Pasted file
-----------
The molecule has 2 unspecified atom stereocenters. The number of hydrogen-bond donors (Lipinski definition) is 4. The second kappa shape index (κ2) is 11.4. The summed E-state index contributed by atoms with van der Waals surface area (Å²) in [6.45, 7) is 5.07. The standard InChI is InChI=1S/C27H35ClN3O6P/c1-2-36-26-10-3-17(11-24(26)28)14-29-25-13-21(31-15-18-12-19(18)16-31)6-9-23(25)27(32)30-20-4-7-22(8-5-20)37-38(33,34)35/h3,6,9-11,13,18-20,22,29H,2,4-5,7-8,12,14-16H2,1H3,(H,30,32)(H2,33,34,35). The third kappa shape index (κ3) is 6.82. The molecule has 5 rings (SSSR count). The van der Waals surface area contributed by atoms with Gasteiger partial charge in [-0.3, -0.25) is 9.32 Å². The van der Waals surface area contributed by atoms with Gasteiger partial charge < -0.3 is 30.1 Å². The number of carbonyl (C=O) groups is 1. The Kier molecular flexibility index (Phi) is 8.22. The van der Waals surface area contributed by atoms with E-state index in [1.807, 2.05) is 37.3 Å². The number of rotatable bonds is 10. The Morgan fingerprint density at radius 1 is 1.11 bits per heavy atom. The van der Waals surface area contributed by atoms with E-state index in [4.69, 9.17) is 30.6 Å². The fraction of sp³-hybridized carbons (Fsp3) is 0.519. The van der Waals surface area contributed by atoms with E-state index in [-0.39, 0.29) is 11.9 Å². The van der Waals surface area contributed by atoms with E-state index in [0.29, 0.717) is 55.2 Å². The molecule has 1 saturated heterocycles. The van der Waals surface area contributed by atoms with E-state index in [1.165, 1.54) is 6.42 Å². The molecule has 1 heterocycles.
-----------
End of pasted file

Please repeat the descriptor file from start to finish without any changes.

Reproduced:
The molecule has 2 unspecified atom stereocenters. The number of hydrogen-bond donors (Lipinski definition) is 4. The second kappa shape index (κ2) is 11.4. The summed E-state index contributed by atoms with van der Waals surface area (Å²) in [6.45, 7) is 5.07. The standard InChI is InChI=1S/C27H35ClN3O6P/c1-2-36-26-10-3-17(11-24(26)28)14-29-25-13-21(31-15-18-12-19(18)16-31)6-9-23(25)27(32)30-20-4-7-22(8-5-20)37-38(33,34)35/h3,6,9-11,13,18-20,22,29H,2,4-5,7-8,12,14-16H2,1H3,(H,30,32)(H2,33,34,35). The third kappa shape index (κ3) is 6.82. The molecule has 5 rings (SSSR count). The van der Waals surface area contributed by atoms with Gasteiger partial charge in [-0.3, -0.25) is 9.32 Å². The van der Waals surface area contributed by atoms with Gasteiger partial charge < -0.3 is 30.1 Å². The number of carbonyl (C=O) groups is 1. The Kier molecular flexibility index (Phi) is 8.22. The van der Waals surface area contributed by atoms with E-state index in [1.807, 2.05) is 37.3 Å². The number of rotatable bonds is 10. The Morgan fingerprint density at radius 1 is 1.11 bits per heavy atom. The van der Waals surface area contributed by atoms with E-state index in [4.69, 9.17) is 30.6 Å². The fraction of sp³-hybridized carbons (Fsp3) is 0.519. The van der Waals surface area contributed by atoms with E-state index in [-0.39, 0.29) is 11.9 Å². The van der Waals surface area contributed by atoms with E-state index in [0.29, 0.717) is 55.2 Å². The molecule has 1 saturated heterocycles. The van der Waals surface area contributed by atoms with E-state index in [1.165, 1.54) is 6.42 Å². The molecule has 1 heterocycles.